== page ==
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Rocha, M. Public Transport COVID-19-Safe: New Barriers and Policies. Encyclopedia. Available online: (accessed on 18 May 2024).
Rocha M. Public Transport COVID-19-Safe: New Barriers and Policies. Encyclopedia. Available at: Accessed May 18, 2024.
Rocha, Miram. "Public Transport COVID-19-Safe: New Barriers and Policies" Encyclopedia, (accessed May 18, 2024).
Rocha, M. (2022, March 25). Public Transport COVID-19-Safe: New Barriers and Policies. In Encyclopedia.
Rocha, Miram. "Public Transport COVID-19-Safe: New Barriers and Policies." Encyclopedia. Web. 25 March, 2022.
Public Transport COVID-19-Safe: New Barriers and Policies

The COVID-19 emergency forced cities worldwide to adopt measures to restrict travel and implement new urban public transport solutions. The discontinuity and reduction of services made users recognize public transport systems as contamination vectors, and the decrease in the number of passengers can already be seen in several places. Countermeasures that reduce the contact with other passengers—directly (limit the number of passengers in vehicles) or indirectly (operate with large vehicles)—and increase offers are possible solutions to make users feel safe while riding. 

COVID-19 public transport hybrid discrete choice models infection prevention policies

1. The Roles of Urban Public Transport: From High Risk to Essential Service

Since the beginning of the COVID-19 crisis, public transport has been seen as an infectious disease vector.
The transmission can occur in two ways: (i) by inhalation and (ii) by contact [1]. These ways of infection bring pieces of evidence about the need for constant surface hygiene and ventilation. Inhalation is the primarily responsible type of contagious indoor infections [2]. The contact, on the other hand, can be direct or indirect. Direct contact is related to close contact and direct fluid exchange. Indirect contact infection occurs when a healthy individual touches the mouth, nose, or eyes after touching a contaminated surface touched and infected by sick individuals. Studies with other SARS-CoV family viruses demonstrated that the virus could persist on inanimate surfaces for nine days, depending on temperature and surface materials [3].
During the pandemic, a few solutions to identify ill individuals and prevent infection are proposed based on these symptoms such as the use of facial masks, trying to avoid droplets spread by cough, or fever screening. Screening is a solution used in different countries as a way to prevent disease spread. However, this is an “imperfect barrier to spread”, missing 50–75% of the infected cases [4]. During the incubation period, the symptoms cannot be detected, and some individuals might be asymptomatic [5]. The possibility of contaminated individuals being asymptomatic makes it challenging to recognize them and forces governments to promote preventive actions such as social distance or lockdown.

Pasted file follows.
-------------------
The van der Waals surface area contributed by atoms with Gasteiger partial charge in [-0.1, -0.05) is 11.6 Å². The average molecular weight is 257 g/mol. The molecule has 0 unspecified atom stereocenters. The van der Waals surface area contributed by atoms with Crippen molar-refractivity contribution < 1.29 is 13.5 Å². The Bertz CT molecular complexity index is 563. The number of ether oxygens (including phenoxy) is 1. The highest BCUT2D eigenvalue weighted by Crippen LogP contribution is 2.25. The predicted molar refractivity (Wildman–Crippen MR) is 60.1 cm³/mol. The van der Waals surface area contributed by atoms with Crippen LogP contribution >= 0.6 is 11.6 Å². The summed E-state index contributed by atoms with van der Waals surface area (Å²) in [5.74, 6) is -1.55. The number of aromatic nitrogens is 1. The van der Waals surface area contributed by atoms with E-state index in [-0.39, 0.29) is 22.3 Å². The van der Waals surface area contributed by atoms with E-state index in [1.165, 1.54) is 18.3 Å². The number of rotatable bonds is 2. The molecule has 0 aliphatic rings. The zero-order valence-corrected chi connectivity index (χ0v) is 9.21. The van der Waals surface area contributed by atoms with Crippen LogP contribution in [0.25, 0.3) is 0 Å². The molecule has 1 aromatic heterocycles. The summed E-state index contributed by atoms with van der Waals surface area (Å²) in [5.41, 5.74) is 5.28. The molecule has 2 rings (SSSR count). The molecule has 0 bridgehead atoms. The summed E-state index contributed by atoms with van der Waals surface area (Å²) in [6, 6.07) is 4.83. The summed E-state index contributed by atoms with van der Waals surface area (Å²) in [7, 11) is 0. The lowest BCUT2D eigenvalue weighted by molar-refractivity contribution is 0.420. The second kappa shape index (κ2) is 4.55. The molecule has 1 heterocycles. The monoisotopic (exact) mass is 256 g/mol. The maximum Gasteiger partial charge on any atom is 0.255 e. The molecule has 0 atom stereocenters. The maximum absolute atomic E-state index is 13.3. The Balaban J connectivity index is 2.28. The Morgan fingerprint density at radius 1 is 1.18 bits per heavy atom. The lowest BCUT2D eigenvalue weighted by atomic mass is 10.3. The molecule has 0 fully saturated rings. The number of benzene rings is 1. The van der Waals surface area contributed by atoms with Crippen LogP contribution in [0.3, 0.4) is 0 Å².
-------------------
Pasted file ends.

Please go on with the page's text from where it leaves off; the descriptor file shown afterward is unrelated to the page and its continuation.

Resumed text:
Experience with other respiratory viruses has shown that some infection clusters originated in transport systems [6][7]. This assumption is based on the fact that closed environments can increase the contamination value (R0), reaching a number close to 2.8 [8]. These values indicate that vehicles and terminal passenger transport stations can produce “overspread” events contaminating a large number of users. Other studies conducted in New York City (USA) and Wuhan (China) reported a high correlation between the rail system and new infections [9][10]. However, the studies missed some critical factors to attest cause–effect and did not significantly correlate to other PT modes. Therefore, there is still no evidence that PT is responsible for increasing infections, perhaps due to the rapid response of operators and governments to introduce countermeasures that prevent virus spread. However, it is true that the transport public system environment bunches a set of conditions that can favor the virus transmission.